- Anjelica Oswald
Josh Brolin credits his mid-career turnaround to Robert Rodriguez on "Grindhouse" which led to the Coens and "No Country for Old Men" and "True Grit," not to mention Gus Van Sant's "Milk" and Oliver Stone's "W" and "Wall Street 2" and Woody Allen's "You Will Meet a Tall Dark Stranger." Brolin is a chiseled American actor who boasts that rare combination: dangerous masculinity and sexy vulnerability. He plays both villains and lovers. See Jason Reitman's sexy "Labor Day." Brolin clearly had a blast working with Paul Thomas Anderson on his adaptation of Thomas Pynchon's 2009 novel "Inherent Vice" (December 12) and gets to dig into into one of the more colorful character roles of any year. He tells me, in our video interview below, how "Renaissance detective" Bigfoot Bjornsen comes to sport his dramatic flat top. This is not your usual straight-arrow foil to 70s hippie gumshoe Doc. »
- Anne Thompson
Every year Amazon puts the extended Blu-ray edition of the Lord of the Rings trilogy on sale during Black Friday Deals Week and this year is no different in that respect, though it is a little different in that they are bundling it with even more J.R.R. Tolkien goodies for fans of Middle Earth. Along with the Lord of the Rings trilogy, which includes the extended Blu-ray editions of The Lord of the Rings: The Fellowship of the Ring, The Lord of the Rings: The Two Towers and The Lord of the Rings: The Return of the King, you can buy bundles that also include all four books, including "The Hobbit" as well as either the PS4 or Xbox One edition of the Shadow of Mordor video game. I've included the links below along with a selection of other deals on more Blu-rays, Blu-ray players, televisions, soundbars and more! The »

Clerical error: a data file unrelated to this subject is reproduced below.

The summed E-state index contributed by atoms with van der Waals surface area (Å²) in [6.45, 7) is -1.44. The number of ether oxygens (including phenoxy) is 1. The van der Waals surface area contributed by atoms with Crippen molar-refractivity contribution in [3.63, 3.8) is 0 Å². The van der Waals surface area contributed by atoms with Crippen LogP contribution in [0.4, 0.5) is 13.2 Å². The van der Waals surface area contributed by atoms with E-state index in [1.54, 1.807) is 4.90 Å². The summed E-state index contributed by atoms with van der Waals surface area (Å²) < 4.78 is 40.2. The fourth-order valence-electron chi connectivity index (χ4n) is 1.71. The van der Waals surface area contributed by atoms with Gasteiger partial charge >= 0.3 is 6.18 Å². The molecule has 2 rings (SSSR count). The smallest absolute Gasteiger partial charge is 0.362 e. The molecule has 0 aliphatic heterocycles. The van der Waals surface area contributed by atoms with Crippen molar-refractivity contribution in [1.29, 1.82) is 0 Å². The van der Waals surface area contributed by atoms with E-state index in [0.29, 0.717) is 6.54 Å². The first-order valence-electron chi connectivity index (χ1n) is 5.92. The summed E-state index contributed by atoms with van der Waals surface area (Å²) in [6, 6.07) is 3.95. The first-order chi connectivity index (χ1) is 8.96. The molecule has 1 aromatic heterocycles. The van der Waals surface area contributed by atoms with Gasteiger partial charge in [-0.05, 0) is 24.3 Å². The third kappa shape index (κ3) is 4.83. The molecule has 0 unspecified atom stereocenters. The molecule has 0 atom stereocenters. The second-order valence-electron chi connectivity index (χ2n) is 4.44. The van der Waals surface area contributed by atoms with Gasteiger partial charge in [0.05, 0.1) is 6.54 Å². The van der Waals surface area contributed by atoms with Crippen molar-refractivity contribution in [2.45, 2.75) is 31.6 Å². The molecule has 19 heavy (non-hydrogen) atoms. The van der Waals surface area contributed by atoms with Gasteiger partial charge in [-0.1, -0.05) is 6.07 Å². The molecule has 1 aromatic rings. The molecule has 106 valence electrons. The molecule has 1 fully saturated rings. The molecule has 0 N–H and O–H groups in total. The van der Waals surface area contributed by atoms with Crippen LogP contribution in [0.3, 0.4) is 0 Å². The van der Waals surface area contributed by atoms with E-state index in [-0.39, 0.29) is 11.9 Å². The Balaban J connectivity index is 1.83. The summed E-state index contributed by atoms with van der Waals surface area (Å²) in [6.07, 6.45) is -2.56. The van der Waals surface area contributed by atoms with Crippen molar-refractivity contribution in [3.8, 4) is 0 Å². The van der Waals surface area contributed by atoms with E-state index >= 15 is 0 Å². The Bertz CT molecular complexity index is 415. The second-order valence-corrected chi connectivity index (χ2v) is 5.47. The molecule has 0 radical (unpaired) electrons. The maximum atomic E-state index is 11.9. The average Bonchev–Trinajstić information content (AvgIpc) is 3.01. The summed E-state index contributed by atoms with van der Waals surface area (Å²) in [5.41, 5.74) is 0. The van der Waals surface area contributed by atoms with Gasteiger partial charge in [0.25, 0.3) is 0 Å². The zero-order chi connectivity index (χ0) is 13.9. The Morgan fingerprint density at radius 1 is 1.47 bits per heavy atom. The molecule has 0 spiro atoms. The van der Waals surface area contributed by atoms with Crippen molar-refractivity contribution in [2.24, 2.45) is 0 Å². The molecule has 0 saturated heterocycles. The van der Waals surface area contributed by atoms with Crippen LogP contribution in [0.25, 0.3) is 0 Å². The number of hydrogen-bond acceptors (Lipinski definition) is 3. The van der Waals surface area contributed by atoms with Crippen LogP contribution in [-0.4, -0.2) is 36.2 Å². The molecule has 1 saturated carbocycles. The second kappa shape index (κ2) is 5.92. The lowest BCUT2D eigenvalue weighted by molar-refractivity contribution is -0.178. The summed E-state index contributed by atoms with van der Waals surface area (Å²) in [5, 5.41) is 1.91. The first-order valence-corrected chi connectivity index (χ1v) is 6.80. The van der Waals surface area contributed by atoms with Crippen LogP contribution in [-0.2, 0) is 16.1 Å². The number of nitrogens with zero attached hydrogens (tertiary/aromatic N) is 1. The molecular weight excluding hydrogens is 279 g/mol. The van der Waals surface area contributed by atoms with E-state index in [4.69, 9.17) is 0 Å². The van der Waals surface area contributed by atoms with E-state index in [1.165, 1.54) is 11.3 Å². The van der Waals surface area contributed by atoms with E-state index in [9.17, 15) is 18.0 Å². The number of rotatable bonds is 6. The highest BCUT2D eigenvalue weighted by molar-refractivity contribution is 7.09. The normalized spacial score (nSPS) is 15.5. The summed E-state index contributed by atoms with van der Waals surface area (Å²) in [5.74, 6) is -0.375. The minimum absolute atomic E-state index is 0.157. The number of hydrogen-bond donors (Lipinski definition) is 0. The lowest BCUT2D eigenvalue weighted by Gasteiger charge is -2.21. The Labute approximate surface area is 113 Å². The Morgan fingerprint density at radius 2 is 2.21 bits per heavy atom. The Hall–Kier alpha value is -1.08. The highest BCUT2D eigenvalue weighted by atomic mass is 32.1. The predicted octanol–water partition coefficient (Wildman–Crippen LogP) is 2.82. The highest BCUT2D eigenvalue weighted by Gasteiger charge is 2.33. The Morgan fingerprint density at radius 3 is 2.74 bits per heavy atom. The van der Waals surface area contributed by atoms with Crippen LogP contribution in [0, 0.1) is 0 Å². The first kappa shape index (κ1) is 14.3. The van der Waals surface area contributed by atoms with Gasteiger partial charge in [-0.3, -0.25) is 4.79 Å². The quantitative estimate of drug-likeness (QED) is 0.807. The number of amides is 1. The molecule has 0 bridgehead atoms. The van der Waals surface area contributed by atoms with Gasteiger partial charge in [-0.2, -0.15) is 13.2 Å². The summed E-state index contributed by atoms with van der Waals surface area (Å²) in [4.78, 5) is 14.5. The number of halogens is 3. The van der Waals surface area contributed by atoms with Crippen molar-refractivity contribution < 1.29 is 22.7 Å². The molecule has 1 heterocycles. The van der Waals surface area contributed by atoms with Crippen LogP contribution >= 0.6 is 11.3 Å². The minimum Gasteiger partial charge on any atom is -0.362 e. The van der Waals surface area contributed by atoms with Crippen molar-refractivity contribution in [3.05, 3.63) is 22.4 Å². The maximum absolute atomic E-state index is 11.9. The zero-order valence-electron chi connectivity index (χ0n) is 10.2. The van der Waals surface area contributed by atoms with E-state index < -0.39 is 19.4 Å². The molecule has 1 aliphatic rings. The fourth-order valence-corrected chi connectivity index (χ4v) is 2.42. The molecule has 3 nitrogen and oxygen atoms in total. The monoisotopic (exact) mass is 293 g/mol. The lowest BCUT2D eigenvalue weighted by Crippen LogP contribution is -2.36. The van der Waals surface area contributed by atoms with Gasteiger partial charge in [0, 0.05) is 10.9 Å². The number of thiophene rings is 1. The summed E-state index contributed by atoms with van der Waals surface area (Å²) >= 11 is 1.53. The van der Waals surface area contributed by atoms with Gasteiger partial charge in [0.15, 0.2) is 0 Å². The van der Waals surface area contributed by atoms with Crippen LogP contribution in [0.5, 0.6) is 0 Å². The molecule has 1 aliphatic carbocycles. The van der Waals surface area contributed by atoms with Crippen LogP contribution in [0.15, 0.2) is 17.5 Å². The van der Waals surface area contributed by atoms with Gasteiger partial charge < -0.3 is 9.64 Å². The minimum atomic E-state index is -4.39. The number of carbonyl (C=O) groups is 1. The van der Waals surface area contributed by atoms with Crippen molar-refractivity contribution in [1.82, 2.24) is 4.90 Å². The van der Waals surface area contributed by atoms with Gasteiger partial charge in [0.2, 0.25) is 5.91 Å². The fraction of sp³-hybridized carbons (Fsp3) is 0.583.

- Brad Brevet
Among the most influential and important filmmakers of their generation, The Coen Brothers continue to pump out modern masterpieces (“Fargo," “No Country For Old Men," “Barton Fink," “A Serious Man”), solid genre-subverting efforts (“True Grit,” “Miller’s Crossing,” "The Big Lebowski," perhaps the greatest noir-comedy of all time), as well as the occasional dud (“The Ladykillers,” “Intolerable Cruelty”). As filmmakers, Joel and Ethan Coen find a sweet spot between technical and thematic predictability and subversive originality. There are many visual approaches, character archetypes and themes that link their films, yet they still manage to construct works that are original and unpredictable, especially when those works are expected to fit inside the mold of a certain genre. Vimeo user Grant Pichla’s twenty-minute dissection covers the brothers’ use of similar themes, characters, dialogue and visual styles, their tendency to create »
- Oktay Ege Kozak